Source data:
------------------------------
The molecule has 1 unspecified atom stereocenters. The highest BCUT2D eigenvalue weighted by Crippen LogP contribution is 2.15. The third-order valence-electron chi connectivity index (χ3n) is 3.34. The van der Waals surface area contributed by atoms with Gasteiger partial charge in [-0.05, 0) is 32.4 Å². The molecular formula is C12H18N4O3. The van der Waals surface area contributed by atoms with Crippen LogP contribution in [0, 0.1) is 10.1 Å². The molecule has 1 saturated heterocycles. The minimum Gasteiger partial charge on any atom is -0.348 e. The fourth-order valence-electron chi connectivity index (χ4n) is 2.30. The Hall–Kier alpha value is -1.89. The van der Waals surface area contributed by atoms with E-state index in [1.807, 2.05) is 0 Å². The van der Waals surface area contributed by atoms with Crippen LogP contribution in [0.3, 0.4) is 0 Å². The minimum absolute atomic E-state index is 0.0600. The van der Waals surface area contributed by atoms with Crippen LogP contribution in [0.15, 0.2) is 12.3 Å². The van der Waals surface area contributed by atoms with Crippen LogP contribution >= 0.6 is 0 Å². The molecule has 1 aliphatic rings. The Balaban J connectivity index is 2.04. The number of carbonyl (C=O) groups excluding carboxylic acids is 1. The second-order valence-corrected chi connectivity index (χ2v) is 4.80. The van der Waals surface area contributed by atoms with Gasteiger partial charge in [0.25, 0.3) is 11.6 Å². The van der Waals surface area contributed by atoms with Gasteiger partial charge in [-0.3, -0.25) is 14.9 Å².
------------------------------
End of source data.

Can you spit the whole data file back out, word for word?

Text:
The molecule has 1 unspecified atom stereocenters. The highest BCUT2D eigenvalue weighted by Crippen LogP contribution is 2.15. The third-order valence-electron chi connectivity index (χ3n) is 3.34. The van der Waals surface area contributed by atoms with Gasteiger partial charge in [-0.05, 0) is 32.4 Å². The molecular formula is C12H18N4O3. The van der Waals surface area contributed by atoms with Crippen LogP contribution in [0, 0.1) is 10.1 Å². The molecule has 1 saturated heterocycles. The minimum Gasteiger partial charge on any atom is -0.348 e. The fourth-order valence-electron chi connectivity index (χ4n) is 2.30. The Hall–Kier alpha value is -1.89. The van der Waals surface area contributed by atoms with E-state index in [1.807, 2.05) is 0 Å². The van der Waals surface area contributed by atoms with Crippen LogP contribution in [0.3, 0.4) is 0 Å². The minimum absolute atomic E-state index is 0.0600. The van der Waals surface area contributed by atoms with Crippen LogP contribution in [0.15, 0.2) is 12.3 Å². The van der Waals surface area contributed by atoms with Crippen LogP contribution >= 0.6 is 0 Å². The molecule has 1 aliphatic rings. The Balaban J connectivity index is 2.04. The number of carbonyl (C=O) groups excluding carboxylic acids is 1. The second-order valence-corrected chi connectivity index (χ2v) is 4.80. The van der Waals surface area contributed by atoms with Gasteiger partial charge in [0.25, 0.3) is 11.6 Å². The van der Waals surface area contributed by atoms with Gasteiger partial charge in [-0.3, -0.25) is 14.9 Å².